The Evolution of These Technologies Is Clearer
The IoT Tower of Proprietary Babble Is Slowly Crumbling
The Rise of the Intelligent Assistant
Five years ago, I wrote a post on this blog disparaging the state of the Internet of Things/home automation market as a “Tower of Proprietary Babble.” Vendors of many different home and industrial product offerings were literally speaking different languages, making their products inoperable with other complementary products from other vendors. The market was being constrained by its immaturity and a failure to grasp the importance of open standards. A 2017 Verizon report concluded that “an absence of industry-wide standards…represented greater than 50% of executives concerns about IoT.” Today I can report that finally, the solutions and technologies are beginning to come together, albeit still slowly.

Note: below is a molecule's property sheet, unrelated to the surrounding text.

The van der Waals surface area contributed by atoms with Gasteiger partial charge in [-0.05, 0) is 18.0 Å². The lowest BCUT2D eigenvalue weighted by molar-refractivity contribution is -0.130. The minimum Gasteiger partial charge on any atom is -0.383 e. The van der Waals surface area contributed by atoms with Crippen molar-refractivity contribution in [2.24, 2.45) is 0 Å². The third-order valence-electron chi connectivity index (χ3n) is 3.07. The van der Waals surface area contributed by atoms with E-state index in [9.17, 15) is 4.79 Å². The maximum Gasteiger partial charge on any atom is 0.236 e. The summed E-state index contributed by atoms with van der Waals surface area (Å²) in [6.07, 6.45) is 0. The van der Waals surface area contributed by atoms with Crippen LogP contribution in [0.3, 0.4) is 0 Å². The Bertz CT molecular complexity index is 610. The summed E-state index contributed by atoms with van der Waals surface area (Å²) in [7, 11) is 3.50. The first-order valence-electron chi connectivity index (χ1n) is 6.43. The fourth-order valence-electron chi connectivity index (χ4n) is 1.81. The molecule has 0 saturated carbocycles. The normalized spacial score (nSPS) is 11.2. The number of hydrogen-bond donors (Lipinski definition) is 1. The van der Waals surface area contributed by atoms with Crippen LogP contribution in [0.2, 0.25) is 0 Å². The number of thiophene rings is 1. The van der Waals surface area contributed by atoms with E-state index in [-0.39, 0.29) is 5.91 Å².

One of the most important factors influencing these positive developments has been the recognition of the importance of this technology area by major corporate players and a large number of entrepreneurial companies funded by venture investment, as shown in the infographic above. Amazon, for example, announced in October 2018 that it has shipped over 100 Million Echo devices, which effectively combine an intelligent assistant, smart hub, and a large-scale database of information. This does not take into account the dozens of other companies which have launched their own entries. I like to point to Philips Hue as such an example of corporate strategic focus perhaps changing the future corporate prospects of Philips, based in Eindhoven in the Netherlands. I have visited Philips HQ, a company trying to evolve from the incandescent lighting market. Two years ago my wife bought me a Philips Hue WiFi controlled smart lighting starter kit. My initial reaction was disbelief that it would succeed. I am eating crow on that point, as I now control my lighting using Amazon’s Alexa and the Philips Hue smart hub. The rise of the “intelligent assistant” seems to have been a catalyst for growth and convergence.